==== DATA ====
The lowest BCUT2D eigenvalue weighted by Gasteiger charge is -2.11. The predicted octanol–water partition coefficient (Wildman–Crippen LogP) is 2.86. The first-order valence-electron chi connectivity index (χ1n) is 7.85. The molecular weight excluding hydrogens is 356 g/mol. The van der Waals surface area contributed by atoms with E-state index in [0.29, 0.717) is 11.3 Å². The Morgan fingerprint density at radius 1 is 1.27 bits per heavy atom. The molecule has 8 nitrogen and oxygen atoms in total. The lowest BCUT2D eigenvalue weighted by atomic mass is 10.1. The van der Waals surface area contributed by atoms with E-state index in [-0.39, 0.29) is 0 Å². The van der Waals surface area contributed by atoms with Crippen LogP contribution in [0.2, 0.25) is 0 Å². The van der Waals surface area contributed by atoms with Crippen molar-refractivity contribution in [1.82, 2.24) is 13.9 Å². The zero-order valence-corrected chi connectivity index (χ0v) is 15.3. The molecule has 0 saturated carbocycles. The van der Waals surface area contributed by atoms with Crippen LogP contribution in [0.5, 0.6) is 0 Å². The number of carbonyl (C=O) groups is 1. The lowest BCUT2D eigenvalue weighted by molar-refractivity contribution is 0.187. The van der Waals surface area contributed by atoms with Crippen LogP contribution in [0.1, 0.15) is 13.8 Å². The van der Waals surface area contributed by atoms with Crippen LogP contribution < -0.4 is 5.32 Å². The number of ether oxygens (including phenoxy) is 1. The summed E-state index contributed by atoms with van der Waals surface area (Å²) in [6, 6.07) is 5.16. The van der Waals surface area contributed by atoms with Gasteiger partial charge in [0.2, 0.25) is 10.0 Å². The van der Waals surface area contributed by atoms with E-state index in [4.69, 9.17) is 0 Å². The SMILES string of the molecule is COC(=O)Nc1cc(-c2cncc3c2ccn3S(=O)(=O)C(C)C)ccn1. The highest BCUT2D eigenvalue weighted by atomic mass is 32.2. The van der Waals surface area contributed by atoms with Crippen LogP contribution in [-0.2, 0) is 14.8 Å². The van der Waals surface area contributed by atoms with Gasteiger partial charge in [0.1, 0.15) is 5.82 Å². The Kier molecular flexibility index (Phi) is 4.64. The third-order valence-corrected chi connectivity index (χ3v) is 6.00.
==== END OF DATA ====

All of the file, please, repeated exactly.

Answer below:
The lowest BCUT2D eigenvalue weighted by Gasteiger charge is -2.11. The predicted octanol–water partition coefficient (Wildman–Crippen LogP) is 2.86. The first-order valence-electron chi connectivity index (χ1n) is 7.85. The molecular weight excluding hydrogens is 356 g/mol. The van der Waals surface area contributed by atoms with E-state index in [0.29, 0.717) is 11.3 Å². The Morgan fingerprint density at radius 1 is 1.27 bits per heavy atom. The molecule has 8 nitrogen and oxygen atoms in total. The lowest BCUT2D eigenvalue weighted by atomic mass is 10.1. The van der Waals surface area contributed by atoms with E-state index in [-0.39, 0.29) is 0 Å². The van der Waals surface area contributed by atoms with Crippen LogP contribution in [0.2, 0.25) is 0 Å². The van der Waals surface area contributed by atoms with Crippen molar-refractivity contribution in [1.82, 2.24) is 13.9 Å². The zero-order valence-corrected chi connectivity index (χ0v) is 15.3. The molecule has 0 saturated carbocycles. The van der Waals surface area contributed by atoms with Crippen LogP contribution in [0.5, 0.6) is 0 Å². The number of carbonyl (C=O) groups is 1. The lowest BCUT2D eigenvalue weighted by molar-refractivity contribution is 0.187. The van der Waals surface area contributed by atoms with Crippen LogP contribution in [0.1, 0.15) is 13.8 Å². The van der Waals surface area contributed by atoms with Crippen LogP contribution < -0.4 is 5.32 Å². The number of ether oxygens (including phenoxy) is 1. The summed E-state index contributed by atoms with van der Waals surface area (Å²) in [6, 6.07) is 5.16. The van der Waals surface area contributed by atoms with Gasteiger partial charge in [0.2, 0.25) is 10.0 Å². The van der Waals surface area contributed by atoms with E-state index in [4.69, 9.17) is 0 Å². The SMILES string of the molecule is COC(=O)Nc1cc(-c2cncc3c2ccn3S(=O)(=O)C(C)C)ccn1. The highest BCUT2D eigenvalue weighted by atomic mass is 32.2. The van der Waals surface area contributed by atoms with Crippen LogP contribution in [-0.2, 0) is 14.8 Å². The van der Waals surface area contributed by atoms with Gasteiger partial charge in [0.1, 0.15) is 5.82 Å². The Kier molecular flexibility index (Phi) is 4.64. The third-order valence-corrected chi connectivity index (χ3v) is 6.00.